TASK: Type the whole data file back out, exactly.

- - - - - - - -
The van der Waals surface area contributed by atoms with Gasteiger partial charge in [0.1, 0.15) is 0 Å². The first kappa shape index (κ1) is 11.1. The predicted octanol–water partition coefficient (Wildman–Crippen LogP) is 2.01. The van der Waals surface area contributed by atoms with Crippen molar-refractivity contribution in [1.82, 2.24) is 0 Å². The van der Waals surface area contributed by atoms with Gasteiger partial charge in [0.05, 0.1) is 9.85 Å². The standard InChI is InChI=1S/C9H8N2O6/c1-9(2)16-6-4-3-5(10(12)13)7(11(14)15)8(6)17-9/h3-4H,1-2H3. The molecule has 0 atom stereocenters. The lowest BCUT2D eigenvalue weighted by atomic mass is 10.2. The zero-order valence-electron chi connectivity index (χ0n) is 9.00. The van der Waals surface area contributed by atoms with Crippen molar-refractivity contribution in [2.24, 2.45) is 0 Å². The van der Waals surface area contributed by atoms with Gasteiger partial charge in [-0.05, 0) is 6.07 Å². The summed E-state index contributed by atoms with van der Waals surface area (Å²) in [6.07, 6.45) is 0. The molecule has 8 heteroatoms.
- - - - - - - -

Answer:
The van der Waals surface area contributed by atoms with Gasteiger partial charge in [0.1, 0.15) is 0 Å². The first kappa shape index (κ1) is 11.1. The predicted octanol–water partition coefficient (Wildman–Crippen LogP) is 2.01. The van der Waals surface area contributed by atoms with Crippen molar-refractivity contribution in [1.82, 2.24) is 0 Å². The van der Waals surface area contributed by atoms with Gasteiger partial charge in [0.05, 0.1) is 9.85 Å². The standard InChI is InChI=1S/C9H8N2O6/c1-9(2)16-6-4-3-5(10(12)13)7(11(14)15)8(6)17-9/h3-4H,1-2H3. The molecule has 0 atom stereocenters. The lowest BCUT2D eigenvalue weighted by atomic mass is 10.2. The zero-order valence-electron chi connectivity index (χ0n) is 9.00. The van der Waals surface area contributed by atoms with Crippen molar-refractivity contribution in [2.24, 2.45) is 0 Å². The van der Waals surface area contributed by atoms with Gasteiger partial charge in [-0.05, 0) is 6.07 Å². The summed E-state index contributed by atoms with van der Waals surface area (Å²) in [6.07, 6.45) is 0. The molecule has 8 heteroatoms.